How Does Personal Bond Work

You May Be Able to Get out of Jail on a Personal Bond, Depending on the Charge and Criminal History.

What’s the difference between bail and bond?

Because the words are often used interchangeably when talking about jail, you may get confused about the difference between “bail” and “bond”. If you or a friend or family member have been taken into police custody and charged with an offense, you will need to either post the full amount of the bail set by the just or a percentage of it by paying a bond through a bail bonds agent. Bail is the amount a judge sets for release from jail as a way to secure the defendant’s promise to return to court. A bond, posted on the defendant’s behalf, is a percentage of bail paid to secure the release. It is normally posted by a bail bond agent.

You may wonder just how bail works. A judge or other court officer sets the bail after a person has been arrested, arraigned and jailed for an offense. The bail is set during a bail hearing after the defendant has been jailed. The bail amount is usually based on the type of offense and the defendant’s past criminal history, among other factors. Either the full amount of the bail or a percentage must be posted for release.

How do I release on my own recognizance?

Generally, you may be released from jail either by paying the full amount of the bail, by securing a personal bond or release on recognizance, or securing a bond amount from a bail bondsman. To get released on your own recognizance you sign a written promise to appear in court. Recognizance release will depend on the judge’s discretion but is usually determined by past criminal history, age and the likelihood another crime will be committed or the likelihood the defendant will return to court.

How does a personal bond work?

One way a person can be released from jail is through a personal bond. A personal bond is another term for a release on recognizance. Instead of paying money for bail or bonding out with a bail bondsman, the defendant signs a written agreement promising the court the defendant will appear in court for all scheduled court appearances. Usually a personal bond is granted only when the defendant has no prior criminal record and has strong ties to the community. The severity of the crime is also taken into consideration, as well as the potential for the defendant as a flight risk or to commit another crime. Failure to appear in court after release on a personal bond will result in the court issuing a warrant for your arrest and a fee assessed.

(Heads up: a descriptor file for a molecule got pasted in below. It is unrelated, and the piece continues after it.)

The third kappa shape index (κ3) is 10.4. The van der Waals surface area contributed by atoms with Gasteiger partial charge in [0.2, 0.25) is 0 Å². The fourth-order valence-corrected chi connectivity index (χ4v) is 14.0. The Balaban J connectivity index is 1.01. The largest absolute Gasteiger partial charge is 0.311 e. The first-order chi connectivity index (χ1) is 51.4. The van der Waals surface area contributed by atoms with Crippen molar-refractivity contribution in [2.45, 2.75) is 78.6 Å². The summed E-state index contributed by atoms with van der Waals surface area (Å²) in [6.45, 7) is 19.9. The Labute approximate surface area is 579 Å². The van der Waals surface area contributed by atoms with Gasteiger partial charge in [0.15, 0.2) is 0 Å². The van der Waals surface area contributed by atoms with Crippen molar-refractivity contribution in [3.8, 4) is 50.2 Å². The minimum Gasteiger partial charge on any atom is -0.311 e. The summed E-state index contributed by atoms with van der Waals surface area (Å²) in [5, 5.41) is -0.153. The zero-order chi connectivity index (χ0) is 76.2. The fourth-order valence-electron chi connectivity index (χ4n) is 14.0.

Can you bail yourself out of jail?

It is possible to bail yourself out of jail. In order to do so, you must have the full amount of bail available in cash on hand.

How does a jail bond work?

In most cases, to secure release from jail after bail has been set requires the services of a bail bondsman and payment through a bail bond or surety bond. In this case, usually a friend or family member has to contact the bail bondsman and pay a fee, usually about 10% to 15% of the bail amount, and the bondsman then acts as a surety for the defendant to secure the defendant’s release. Some type of collateral is usually put up by the family members as security against the bond.

Personal bond for court

When you sign an agreement for release on a personal bond, you must appear in court when scheduled. The personal bond cannot be posted by the defendant. It can only be posted by pretrial services or by an attorney and has to be approved by a judge.

Personal bond and surety bond

With a personal bond no bail amount is set. Instead, written agreement is signed between the defendant and the court for the defendant to appear in court on a scheduled date. A surety bond is a percentage of the bail paid by a bail bondsman who ensures the court the defendant will appear in court for all scheduled court appearances.

Personal bond and bail

With a personal bond, no bail amount is set. The defendant, however, will be required to pay administrative fees, usually within 7 days of release.

A Judge May Grant a Personal Bond Depending Upon the Defendant's Charge and Background.

Personal bond example

A person can be released on a personal bond for almost any offense, depending on the severity of the offense.

Some examples include:

  • Domestic Assault: As with any personal bond, past criminal history will help in determining if you can be released on your own recognizance. This will require you to provide personal references and references from employers or other entities.
  • Drug Possession: Depending on the amount of drugs or types of drugs (a small amount of marijuana, for instance) found in possession and your criminal history, you may get personal bond.
  • Failure to Identify Fugitive: This misdemeanor offense might allow for a personal bond.

If you are unable to get a personal bond in Roseville, CA and need help getting out of jail make sure to call the reliable professionals at Cut Loose Bail Bonds. We are here to help you, so call us at 916-663-2245.